Longman Dictionary of Contemporary English
Douglas Harper's Etymology Dictionary
Old English bog "shoulder, arm," extended in Old English to "twig, branch" (compare limb (n.1)), from Proto-Germanic *bogaz (cognates: Old Norse bogr "shoulder," Old High German buog, German Bug "shoulder, hock, joint"), from PIE *bhagus "elbow, forearm" (cognates: Sanskrit bahus "arm," Armenian bazuk, Greek pakhys "forearm"). The "limb of a tree" sense is peculiar to English.
The Collaborative International Dictionary
Bough \Bough\, n. [OE. bogh, AS. b[=o]g, b[=o]h, bough, shoulder; akin to Icel. b[=o]gr shoulder, bow of a ship, Sw. bog, Dan. bov, OHG. buog, G. bug, and to Gr.? ( for ? ) forearm, Skr. b[=a]hu (for bh[=a]ghu) arm. [root]88, 25
Cf. Bow of a ship.] 1. An arm or branch of a tree, esp. a large arm or main branch.
A gallows. [Archaic]
Bough is a surname. Notable people with the surname include:
- Frank Bough (born 1933), British television presenter
- Samuel Bough (1822–1878), Scottish landscape painter
n. any of the larger branches of a tree
n. A firm branch of a tree.
Usage examples of "bough".
Below the boughs the road swept along the crest of the crag and thence curved inward, and one surveying the scene from the windows of a bungalow at no great distance could look straight beyond the point of the precipice and into the heart of the sunset, still aflare about the west.
Whear grass and daisies grew, An' trees wi spreeadin boughs aboon Ther solemn shadows threw.
As they were rowed back to where the Golden Bough was anchored, Llewellyn and Winterton were in deep and earnest conversation.
He left Ned Tyler in charge of the Golden Bough with Althuda, and ordered them to remain anchored well offshore, and await his return, The distress signal would be a red Chinese rocket.
The Golden Bough would show no flash in the moonlight when they sailed into Adulis Bay to take unawares the anchored fleet of Islam.
A narrow path beneath over-arching boughs of cherry-laurel and arbutus, immediately facing the lodge, caught her eye, and down this she at once turned her footsteps.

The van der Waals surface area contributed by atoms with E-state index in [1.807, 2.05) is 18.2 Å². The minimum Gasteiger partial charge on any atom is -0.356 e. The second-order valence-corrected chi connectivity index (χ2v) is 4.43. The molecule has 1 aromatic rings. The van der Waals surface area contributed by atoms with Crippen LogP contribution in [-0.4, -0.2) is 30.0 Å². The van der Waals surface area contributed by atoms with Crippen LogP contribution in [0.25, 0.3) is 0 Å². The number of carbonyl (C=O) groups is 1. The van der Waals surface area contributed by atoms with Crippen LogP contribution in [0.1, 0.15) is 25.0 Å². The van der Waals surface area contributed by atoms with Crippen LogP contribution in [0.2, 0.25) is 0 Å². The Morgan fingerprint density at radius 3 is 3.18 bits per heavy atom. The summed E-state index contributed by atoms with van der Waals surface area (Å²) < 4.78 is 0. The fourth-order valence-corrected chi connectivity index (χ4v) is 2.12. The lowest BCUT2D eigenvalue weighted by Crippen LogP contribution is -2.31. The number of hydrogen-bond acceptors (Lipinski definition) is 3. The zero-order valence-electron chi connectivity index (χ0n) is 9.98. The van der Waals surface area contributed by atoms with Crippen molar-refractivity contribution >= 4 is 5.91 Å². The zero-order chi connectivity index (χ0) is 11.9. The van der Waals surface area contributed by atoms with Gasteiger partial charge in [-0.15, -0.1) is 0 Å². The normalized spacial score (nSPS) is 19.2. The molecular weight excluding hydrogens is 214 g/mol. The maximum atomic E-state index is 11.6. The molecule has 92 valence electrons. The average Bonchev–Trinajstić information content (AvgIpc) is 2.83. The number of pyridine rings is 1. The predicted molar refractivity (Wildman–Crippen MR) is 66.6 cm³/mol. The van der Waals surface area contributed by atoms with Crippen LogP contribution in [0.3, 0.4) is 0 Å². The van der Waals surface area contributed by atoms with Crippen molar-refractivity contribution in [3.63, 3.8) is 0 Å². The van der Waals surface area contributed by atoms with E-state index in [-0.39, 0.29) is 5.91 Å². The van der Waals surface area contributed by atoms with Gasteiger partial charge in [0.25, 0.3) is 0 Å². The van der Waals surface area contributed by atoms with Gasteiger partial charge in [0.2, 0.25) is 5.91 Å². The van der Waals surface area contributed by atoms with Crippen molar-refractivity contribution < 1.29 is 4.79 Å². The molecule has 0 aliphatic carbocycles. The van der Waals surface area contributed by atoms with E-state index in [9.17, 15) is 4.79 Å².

With the horned moon hooked round the topmost limb, And the owl awatch on the branch below, What is the song of the winds that blow Through your boughs so mysteriously?
So thick the branches and the leves grene, Beshaded all the alleys that there were, And midst of every arbour might be seen, The sharpe, grene, swete juniper, Growing so fair with branches here and there, That as it seemed to a lyf without, The boughs did spread the arbour all about.
The boxwood hedges and sweeping fir boughs were frosted with white, glittering with faint crystalline sparkles.
She is his deepest innocence in spaces of bough and hay before wishes were given a separate name to warn that they might not come true, and his lithe Parisian daughter of joy, beneath the eternal mirror, forswearing perfumes, capeskin to the armpits, all that is too easy, for his impoverishment and more worthy love.
One whipping bough caught Weed on his cauliflower ear, leaving a line of blood.
Lupe and I were lying among tall grasses beneath a ceiba tree, its boughs looped with epiphytic vines, and the vines studded with orchid blooms.
The thatched roofs of the cottage and outbuildings looked out from among spreading rowans bubbling with coralline berries, from whose boughs small bells of bronze depended.
He was in the midst of small birds who made a cheerful twittering from the greening boughs, cushats too were busy, and the thickets were full of friendly beasts.
Its mattress of carefully laid pine boughs creaked lightly as it took his weight, blending with the strangled snore that came from in front the dead fireplace as Doxy turned over in her sleep.